Every gripe I've ever had about a horror flick, The Violent Kind finds some way to sidestep it. The Butcher Bros. have assembled a hell of a cast, for one. There aren't any weak links at all, and although the performances can get kind of broad in its last half-hour or so, that's not only intentional but kind of has to be that way. Can't really say anything more than that without veering into spoiler territory. A lot of these movies are building up to some finger-wagglingly shocking reveal or twist, but The Violent Kind doesn't settle for just one and tears off in a completely different direction every twenty or thirty minutes. No matter how seasoned and cynical a genre vet you may be, it's not possible to predict where The Violent Kind is heading next, and I love that. Some may find these sudden shifts tough to stomach, but...well, if you feel that way, there are plenty of more linear, straightforward horror flicks out there for you. I wouldn't want every genre movie I watch to be this chaotic, but on its own, this approach is wildly effective. Whenever The Violent Kind sets out to shock or unnerve, it nails it. Nothing's overexplained. The extended setup is on the slow side, the same as pretty much every other horror movie, ever, but it never overstays its welcome. The Violent Kind tears off in so many directions that even with as long as this review is, I haven't even touched on any of the insanity that goes on its second half...and again, that's practically a completely different movie than everything that had come before it too. The Violent Kind is clearly the work of horror fanatics who are tired of the same old shit...who set out to make something more clever and less predictable than the glut of other genre flicks out there. A movie that takes this many risks and is willing to go this far out there clearly isn't gonna be for all tastes, but me...? I loved the hell out of The Violent Kind, and if you're tired of slogging through the same formulaic, cookie-cutter horror flicks, then this Blu-ray disc is really worth tracking down. Highly Recommended.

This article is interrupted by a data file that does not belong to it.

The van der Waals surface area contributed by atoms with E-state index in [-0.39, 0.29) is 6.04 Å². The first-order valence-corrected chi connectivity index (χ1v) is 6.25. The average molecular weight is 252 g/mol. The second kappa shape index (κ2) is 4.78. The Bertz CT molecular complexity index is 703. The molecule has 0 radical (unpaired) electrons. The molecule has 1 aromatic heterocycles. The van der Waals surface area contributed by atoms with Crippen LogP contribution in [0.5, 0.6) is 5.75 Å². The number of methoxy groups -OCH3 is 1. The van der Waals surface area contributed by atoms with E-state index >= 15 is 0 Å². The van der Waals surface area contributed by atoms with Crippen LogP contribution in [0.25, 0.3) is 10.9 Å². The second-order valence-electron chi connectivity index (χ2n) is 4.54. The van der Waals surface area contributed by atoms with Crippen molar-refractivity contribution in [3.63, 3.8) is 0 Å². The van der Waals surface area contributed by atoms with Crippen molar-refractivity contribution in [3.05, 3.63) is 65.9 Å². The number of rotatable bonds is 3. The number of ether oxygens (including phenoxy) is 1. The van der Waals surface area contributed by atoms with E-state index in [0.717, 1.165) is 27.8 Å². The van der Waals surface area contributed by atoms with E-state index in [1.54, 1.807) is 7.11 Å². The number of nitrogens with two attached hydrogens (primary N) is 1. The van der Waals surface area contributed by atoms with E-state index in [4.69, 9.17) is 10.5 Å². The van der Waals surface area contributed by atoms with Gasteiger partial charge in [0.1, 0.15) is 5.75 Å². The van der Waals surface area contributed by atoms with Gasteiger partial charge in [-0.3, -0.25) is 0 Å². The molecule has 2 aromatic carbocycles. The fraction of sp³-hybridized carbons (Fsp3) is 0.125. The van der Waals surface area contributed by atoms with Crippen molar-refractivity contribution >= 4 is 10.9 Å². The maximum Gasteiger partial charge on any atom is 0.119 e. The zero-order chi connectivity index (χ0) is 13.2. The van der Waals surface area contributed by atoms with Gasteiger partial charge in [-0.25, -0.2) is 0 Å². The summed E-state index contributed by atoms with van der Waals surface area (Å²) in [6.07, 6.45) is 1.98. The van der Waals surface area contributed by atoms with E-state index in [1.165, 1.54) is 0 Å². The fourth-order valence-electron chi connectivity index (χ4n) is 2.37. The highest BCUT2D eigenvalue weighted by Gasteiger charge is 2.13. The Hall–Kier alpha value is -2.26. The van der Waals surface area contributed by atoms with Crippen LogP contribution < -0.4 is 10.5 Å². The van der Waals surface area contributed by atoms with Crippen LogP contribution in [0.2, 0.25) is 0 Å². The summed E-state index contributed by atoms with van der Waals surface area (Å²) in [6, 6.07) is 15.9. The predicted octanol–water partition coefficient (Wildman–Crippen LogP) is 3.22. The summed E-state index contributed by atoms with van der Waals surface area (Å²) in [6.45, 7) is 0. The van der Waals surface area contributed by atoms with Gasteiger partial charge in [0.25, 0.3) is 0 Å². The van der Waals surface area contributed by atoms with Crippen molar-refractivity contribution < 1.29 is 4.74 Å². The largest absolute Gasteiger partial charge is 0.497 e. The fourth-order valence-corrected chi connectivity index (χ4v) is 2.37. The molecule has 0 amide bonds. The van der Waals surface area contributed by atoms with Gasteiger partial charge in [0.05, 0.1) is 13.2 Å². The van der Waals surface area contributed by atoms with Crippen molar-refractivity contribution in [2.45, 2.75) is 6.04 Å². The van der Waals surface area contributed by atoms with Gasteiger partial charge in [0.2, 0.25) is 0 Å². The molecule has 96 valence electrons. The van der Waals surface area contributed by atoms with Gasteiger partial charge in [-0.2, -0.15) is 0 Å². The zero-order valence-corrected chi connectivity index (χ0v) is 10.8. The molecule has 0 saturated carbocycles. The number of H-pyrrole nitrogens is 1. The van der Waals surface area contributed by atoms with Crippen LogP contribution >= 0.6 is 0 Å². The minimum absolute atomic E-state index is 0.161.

Although The Violent Kind was shot digitally and doesn't try to hide it, the cinematography's also taking a stab at capturing the gritty, grimy look of 16mm horror from the '70s and early '80s. For the majority of the movie, almost every trace of color is drained away, drenching every square inch of the frame in a muddy brown. The heavy video noise even comes close to approximating the coarse texture of film grain. Sure, sure...the clarity and detail served up here definitely set this apart from anything a DVD could deliver, but The Violent Kind isn't glossy, gorgeous, high definition eye candy and isn't trying to be either. At least up to a point, this Blu-ray disc presents a deliberately rough looking movie about as well as it possibly could.